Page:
Let those remember, that she cannot die
Till rolling time is loft in round eternity;
Nor need fhe fear the Panther, tho' antam'd,
Because the 5 Lion's peace was now proclain’d:
The wary favage would not give offence,
To forfeit the protection of her prince;
But watch'd the time her vengeance to complete,
When all her furry fons in frequent senate met,
Mean-while she quench'd her fury at the flood,
And with a lenten sallad cool'd her blood.

ş Dryden, aware of the cenfures to which his subject might expore him, here makes an apology for the contrivance of the poem.

a. This alludes to Mother Hubherd's tale, written by Spenser. 5 Liberty of conscience, and toleration of all religions.

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Their commons, tho' but coarse, were nothing fcant,
Nor did their minds an equal banquet want.

For now the Hind, whose noble nature strove
T'express her plain fimplicity of love,
Did all the honours of her house so well,
No sharp debates difturb'd the friendly meal.
She turn'd the talk, avoiding that extreme.
To common dangers past, a sadly-pleasing theme ;
Remembring every storm which tois'd the state,
When both were objects of the public hate,
And dropt a tear betwixt for her own childrens fate.

Nor fail'd she then a full review to make
Of what the Panther suffer'd for her fake :
Her loft esteem, her truth, her loyal care,
Her faith unshaken 6 to an exil'd heir,
Her strength to endure, her courage to defy;
Her choice of honourable infamy.
On these, prolixly thankful, the enlarg'd;
Then with acknowledgment herself the charg'd;
For friendship, of itself an holy tie,
Is made more sacred by adversity.
Now should they part, malicious tongues would say,
They met like chance companions on the way,
Whom mutual fear of robbers had possess’d;
While danger lafted, kindness was profess'd;
But that once o'er the short-liv'd union ends :
The road divides, and there divide the friends.

The Panther nodded when her speech was done,
And thank'd her coldly in a hollow tone:
But said her gratitude had gone too far
For common offices of christian care..
If to the lawful heir she had been true,
She paid but Cæsar what was Cæsar's due.

6

to an exil'd beir, The duke of York while oppos'd by the favourers and abettors of the bill of exclufion was obliged to retire from London.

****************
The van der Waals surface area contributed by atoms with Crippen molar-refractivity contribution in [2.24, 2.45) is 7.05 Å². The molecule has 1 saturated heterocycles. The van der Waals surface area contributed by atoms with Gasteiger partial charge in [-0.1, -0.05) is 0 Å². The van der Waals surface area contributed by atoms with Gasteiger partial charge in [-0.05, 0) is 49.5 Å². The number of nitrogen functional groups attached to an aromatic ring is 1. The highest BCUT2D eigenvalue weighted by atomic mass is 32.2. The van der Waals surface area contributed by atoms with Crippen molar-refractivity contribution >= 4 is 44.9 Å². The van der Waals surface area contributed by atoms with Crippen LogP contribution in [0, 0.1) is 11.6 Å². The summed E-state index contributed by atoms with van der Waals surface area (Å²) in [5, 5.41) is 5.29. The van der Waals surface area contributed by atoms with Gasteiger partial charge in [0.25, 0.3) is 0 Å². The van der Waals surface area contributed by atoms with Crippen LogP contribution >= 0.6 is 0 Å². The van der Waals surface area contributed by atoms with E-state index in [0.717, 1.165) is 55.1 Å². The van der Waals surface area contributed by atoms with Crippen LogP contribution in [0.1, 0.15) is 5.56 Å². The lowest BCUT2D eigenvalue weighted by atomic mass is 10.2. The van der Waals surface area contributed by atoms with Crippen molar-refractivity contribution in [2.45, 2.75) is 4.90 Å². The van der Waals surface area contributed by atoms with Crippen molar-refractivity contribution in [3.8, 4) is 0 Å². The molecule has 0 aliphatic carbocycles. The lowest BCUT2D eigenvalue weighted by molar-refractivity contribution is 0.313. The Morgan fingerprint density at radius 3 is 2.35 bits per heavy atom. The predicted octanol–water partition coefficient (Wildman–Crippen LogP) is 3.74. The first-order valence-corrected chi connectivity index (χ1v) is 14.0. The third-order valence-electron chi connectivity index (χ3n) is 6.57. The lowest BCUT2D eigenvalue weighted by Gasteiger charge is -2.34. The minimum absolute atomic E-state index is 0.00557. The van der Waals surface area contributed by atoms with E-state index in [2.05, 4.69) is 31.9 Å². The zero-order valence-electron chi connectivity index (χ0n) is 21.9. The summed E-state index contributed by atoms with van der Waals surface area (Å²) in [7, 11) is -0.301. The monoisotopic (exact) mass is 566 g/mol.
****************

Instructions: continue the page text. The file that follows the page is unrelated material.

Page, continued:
I might, she added, with like praise describe
Your suffering fons, and so return your bribe:
But incense from my hands is poorly priz’d;
For gifts are scorn'd where givers are despis’d.
I feri'd a turn, and then was cast away;
You, like the gaudy fly, your wings display,
And fip the sweets, and balk in your great patron's day.

This heard, the matron was not flow to find
What fort of malady had seiz'd her mind:
Disdain, with gnawing envy, feN despight,
And canker’d malice stood in open fight:
Ambition, interest, pride without controul,
And jealousy, the jaundice of the foul';
Revenge, the bloody minister of ill,
With all the lean tormentors of the will.
'Twas easy now to guess from whence arose
Her new-made union with her ancient foes,
Her forc'd civilities, her faint embrace,
Affected kindness with an alter'd face:
Yet durft she not too deeply probe the wound,
As hoping still the nobler parts were found :
Bat strove with anodynes to affwage the smart,
And mildly thus her med'cine did impart.

Complaints of lovers help to ease their pain ;
It shows a rest of kindness to complain;
A friendship loth to quit its former hold;
And conscious merit may be justly bold.
But much more just your jealousy would shew,
If other's good were injury to you:
Witness, ye heavens, how I rejoice to see
Rewarded worth and rising loyalty.
Your warrior offspring that upheld the crown,
The scarlet donour of your peaceful gown,
Are the most pleafing objects I can find,
Charms to my sight, and cordials to my mind:
When virtue spooms before a prosperous gale, '
My heaving wishes help to fill the fail;